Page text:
The future tense is formed much the way the future tense is formed in Modern English. The only difference is that shall (used as forms schullen, shallen, etc) and will (forms as willen, wellen, etc) had a difference in meaning. This difference is that will indicated desire or wish (much like High German Wollen), so saying I will go there was similar to I want to go there, and shall was involved indifference of the will, so saying I shall go is similar to I'm gonna go without desire to do so. The verb to go was not used to form the future tense, but the verb to be with an infinitive construction could have been.
The simple past was formed in Middle English by adding -ed- between the stem and the ending of the verb. In many irregular verbs, as in Modern English, the vowel changes instead of an ending being attached.
The perfect tense is formed in a way very similar to the modern form. The verb to have(n) is used with the past form of the verb, which in regular verbs has the suffix -ed, or a vowel stem change (and/or another type of ending). Both irregular and regular verbs have the potential to have the prefix y- added to them in the Perfect tense, which came from the Anglo-Saxon prefix ge-. The regular verbs are as follows:
|1st person||have yloved||haven yloved||have ykilled||haven ykilled|
|2nd person||hast yloved||haven yloved||hast ykilled||haven ykilled|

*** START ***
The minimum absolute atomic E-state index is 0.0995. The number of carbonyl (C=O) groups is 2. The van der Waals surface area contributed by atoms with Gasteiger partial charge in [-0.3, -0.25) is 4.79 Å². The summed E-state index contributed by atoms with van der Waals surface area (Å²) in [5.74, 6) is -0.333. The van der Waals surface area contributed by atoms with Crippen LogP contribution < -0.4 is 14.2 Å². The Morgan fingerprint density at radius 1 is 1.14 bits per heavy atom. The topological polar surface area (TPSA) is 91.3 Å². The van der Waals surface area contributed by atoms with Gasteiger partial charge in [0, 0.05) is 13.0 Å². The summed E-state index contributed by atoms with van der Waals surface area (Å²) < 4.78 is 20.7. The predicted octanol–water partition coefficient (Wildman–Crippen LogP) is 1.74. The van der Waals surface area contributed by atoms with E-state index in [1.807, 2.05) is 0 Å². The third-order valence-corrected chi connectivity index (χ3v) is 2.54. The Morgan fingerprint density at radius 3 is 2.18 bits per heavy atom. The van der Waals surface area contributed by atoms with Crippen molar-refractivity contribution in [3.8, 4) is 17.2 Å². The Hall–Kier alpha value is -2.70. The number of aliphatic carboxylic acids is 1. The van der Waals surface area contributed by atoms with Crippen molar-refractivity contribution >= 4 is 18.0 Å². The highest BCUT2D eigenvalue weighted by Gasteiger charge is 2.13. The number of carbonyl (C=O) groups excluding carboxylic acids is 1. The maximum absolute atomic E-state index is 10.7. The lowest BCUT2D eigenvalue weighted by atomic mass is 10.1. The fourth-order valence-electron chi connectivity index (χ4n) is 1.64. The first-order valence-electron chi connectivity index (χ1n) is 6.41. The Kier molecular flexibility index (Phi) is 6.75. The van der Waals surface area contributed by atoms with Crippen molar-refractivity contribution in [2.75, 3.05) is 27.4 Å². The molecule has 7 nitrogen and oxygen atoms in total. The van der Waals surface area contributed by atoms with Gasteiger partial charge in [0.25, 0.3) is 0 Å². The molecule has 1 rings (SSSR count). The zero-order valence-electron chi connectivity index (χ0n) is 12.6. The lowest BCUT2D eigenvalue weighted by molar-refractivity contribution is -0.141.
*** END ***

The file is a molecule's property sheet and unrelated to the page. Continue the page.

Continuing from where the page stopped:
|3rd person||hath yloved||have yloved||hath ykilled||haven ykilled|
Modals and Auxiliaries
Unlike Modern English, Middle English Modals actually had infinitive forms.
List of Modals:
- willen - will, to want,
- schulen - should, shall, ought,
- moten - can, should, must
- magen - to be able,
- witen - to know
- cunnen - can, to able able,
- thurfen- need,
The key auxiliaries were haven (or hauen) and ben (or bien).
|Infinitive||ben to be||haven to have|
|1st person||am (em)₊||are(n)||have||han (haven)|
|2nd person||art (ert)||are(n)||hast (havest)||han (haven)|
|3rd person||is (es)||are(n)||hath (haveth)||han (haven)|
|1st person||was (wes)||were(n)||hadde||hadden|
|2nd person||wast (wer)||were(n)||haddest||hadden|
|3rd person||was (wes)||were(n)||hadde||hadden|
|1st person||have (y)ben||han (y)ben||have (y)had(de)||han (y)had(de)|
|2nd person||hast (y)ben||han (y)ben||hast (y)had(de)||han (y)had(de)|
|3rd person||hath (y)ben||han (y)ben||hath (y)had(de)||han (y)had(de)|
₊The ( ) s represent one variation in spelling. There are often many other possible variations, but it is impractical to write them all here.
The most well known text in Middle English is The Canterbury Tales by Geoffrey Chaucer. In that, there are many famous stories, such as The Knight's Tale, The Reeve's Tale, The Wife of Bath's Tale, The Nun's Priest's Tale, amongst many others. Other major texts include Brut, The Second Shepard's Play, The Play of Noah, Sir Gawain and the Green Knight, La Mort d'Arthur, Everyman, Piers Plowman, amongst others.
Sources and Further Readings
This Page is by Timothy Patrick Snyder.
Article:Is Middle English a Creole?
Ann S. Haskell, ed. A Middle English Anthology. Garden City, New York. Doubleday & Company, Inc. 1969.
Bryson, Bill. The Mother Tongue. New York, NY: HarperCollins Publishers Inc., 1990.
Chaucer, Geoffrey. The Canterbury Tales. reprinted, edited by Howard, E.J. & Wilson, G.D., New York: Prentice-Hall, Inc. 1937.
Finegan, Edward. "English." The World’s Major Languages.
Ryan, Brandy. "Middle English as Creole." Chass. 2005 .